As a meta point, it is not bad to start with some intuition. But when that either trivializes or clashes with the statement, it's a good idea to try and write a formal proof, using the definitions. Usually, this will make clear what went wrong with the intuition, even if it seemed obvious.

• Do you mean that $A_n$ contains ${1,2,\ldots,n}$? So, what you say is just despite the set of integers in infinite, every number is finite. This was my misunderstanding (and I still do not see any argument for that). Regarding the game with models, all models are related by their sizes. I say that if I can always come up with a larger model then I have arbitrary large models (there is no largerst model in my list, the size of largest model is unlimited, it is inifinte). How can you say that there is a size limit? – Val May 12 '14 at 10:27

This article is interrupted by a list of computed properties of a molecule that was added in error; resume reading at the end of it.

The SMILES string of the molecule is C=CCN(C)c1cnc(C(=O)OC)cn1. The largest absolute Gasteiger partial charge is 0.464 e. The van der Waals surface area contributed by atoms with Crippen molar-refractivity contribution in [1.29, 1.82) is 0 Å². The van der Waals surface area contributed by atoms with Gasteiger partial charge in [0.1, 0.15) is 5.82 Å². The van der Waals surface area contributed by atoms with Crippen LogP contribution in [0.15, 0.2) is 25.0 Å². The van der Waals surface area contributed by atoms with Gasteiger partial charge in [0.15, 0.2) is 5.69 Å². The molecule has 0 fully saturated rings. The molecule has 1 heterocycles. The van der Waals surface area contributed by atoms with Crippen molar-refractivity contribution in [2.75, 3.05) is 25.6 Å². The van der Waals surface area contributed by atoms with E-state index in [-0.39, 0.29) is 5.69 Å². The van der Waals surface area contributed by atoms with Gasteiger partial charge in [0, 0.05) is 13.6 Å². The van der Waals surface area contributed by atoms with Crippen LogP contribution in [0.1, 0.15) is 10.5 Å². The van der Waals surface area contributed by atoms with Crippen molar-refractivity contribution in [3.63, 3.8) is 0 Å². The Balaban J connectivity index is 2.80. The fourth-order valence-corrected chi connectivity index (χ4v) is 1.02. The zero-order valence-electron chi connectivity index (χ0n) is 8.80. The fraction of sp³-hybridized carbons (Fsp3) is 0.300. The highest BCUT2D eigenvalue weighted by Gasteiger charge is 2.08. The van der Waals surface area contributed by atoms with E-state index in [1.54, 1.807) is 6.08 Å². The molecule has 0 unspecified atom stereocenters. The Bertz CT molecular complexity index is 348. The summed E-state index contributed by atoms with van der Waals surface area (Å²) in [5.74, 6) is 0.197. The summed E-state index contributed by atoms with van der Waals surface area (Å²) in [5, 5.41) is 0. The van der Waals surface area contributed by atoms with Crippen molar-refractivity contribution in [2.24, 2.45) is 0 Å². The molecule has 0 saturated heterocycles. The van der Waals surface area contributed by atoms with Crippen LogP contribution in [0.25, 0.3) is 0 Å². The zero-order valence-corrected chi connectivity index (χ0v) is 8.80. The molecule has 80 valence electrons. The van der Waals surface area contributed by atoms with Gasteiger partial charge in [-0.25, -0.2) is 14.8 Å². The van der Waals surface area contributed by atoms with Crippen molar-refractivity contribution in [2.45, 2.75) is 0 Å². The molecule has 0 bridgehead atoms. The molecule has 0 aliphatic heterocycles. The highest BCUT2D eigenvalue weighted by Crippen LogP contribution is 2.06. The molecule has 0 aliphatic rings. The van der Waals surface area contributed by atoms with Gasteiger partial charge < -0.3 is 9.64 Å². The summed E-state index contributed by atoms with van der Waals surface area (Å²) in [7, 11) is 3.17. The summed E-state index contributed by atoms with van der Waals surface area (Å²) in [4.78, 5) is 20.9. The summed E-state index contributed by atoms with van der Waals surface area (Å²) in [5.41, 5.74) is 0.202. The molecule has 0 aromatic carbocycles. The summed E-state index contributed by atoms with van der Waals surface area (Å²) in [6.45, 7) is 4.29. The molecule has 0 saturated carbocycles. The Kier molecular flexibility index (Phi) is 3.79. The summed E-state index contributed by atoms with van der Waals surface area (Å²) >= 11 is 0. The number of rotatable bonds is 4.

• It will really, really help you to try and write a formal proof for the thing you don't see an argument for. Start with "A set $A$ is infinite if ..." and go from there. – Louis May 12 '14 at 10:52

In order to see why the theorem is not obvious, let us take $\phi$ to be a second-order sentence saying 'my model is finite'. For all $n$, there is a model of $\phi$ with $\geq n$ elements. Yet there is no infinite model.

Hence the theorem fails for second-order logic. The reason it holds for first-order logic is compactness.